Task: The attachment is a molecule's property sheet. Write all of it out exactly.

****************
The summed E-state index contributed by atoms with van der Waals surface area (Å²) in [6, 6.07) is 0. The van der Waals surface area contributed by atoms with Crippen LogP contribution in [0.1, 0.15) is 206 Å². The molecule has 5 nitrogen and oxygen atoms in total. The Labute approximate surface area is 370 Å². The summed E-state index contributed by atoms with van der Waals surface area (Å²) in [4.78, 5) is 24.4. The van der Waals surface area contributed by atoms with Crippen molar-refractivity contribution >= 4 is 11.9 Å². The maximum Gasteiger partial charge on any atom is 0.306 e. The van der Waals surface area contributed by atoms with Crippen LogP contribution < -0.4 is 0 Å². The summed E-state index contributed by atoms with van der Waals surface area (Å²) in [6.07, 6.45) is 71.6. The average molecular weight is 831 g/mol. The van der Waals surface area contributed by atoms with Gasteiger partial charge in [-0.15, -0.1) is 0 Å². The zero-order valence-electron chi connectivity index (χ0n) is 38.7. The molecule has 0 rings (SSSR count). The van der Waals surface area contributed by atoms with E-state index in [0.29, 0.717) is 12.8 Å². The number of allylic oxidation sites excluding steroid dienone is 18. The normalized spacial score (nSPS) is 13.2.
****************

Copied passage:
The summed E-state index contributed by atoms with van der Waals surface area (Å²) in [6, 6.07) is 0. The van der Waals surface area contributed by atoms with Crippen LogP contribution in [0.1, 0.15) is 206 Å². The molecule has 5 nitrogen and oxygen atoms in total. The Labute approximate surface area is 370 Å². The summed E-state index contributed by atoms with van der Waals surface area (Å²) in [4.78, 5) is 24.4. The van der Waals surface area contributed by atoms with Crippen molar-refractivity contribution >= 4 is 11.9 Å². The maximum Gasteiger partial charge on any atom is 0.306 e. The van der Waals surface area contributed by atoms with Crippen LogP contribution < -0.4 is 0 Å². The summed E-state index contributed by atoms with van der Waals surface area (Å²) in [6.07, 6.45) is 71.6. The average molecular weight is 831 g/mol. The van der Waals surface area contributed by atoms with Gasteiger partial charge in [-0.15, -0.1) is 0 Å². The zero-order valence-electron chi connectivity index (χ0n) is 38.7. The molecule has 0 rings (SSSR count). The van der Waals surface area contributed by atoms with E-state index in [0.29, 0.717) is 12.8 Å². The number of allylic oxidation sites excluding steroid dienone is 18. The normalized spacial score (nSPS) is 13.2.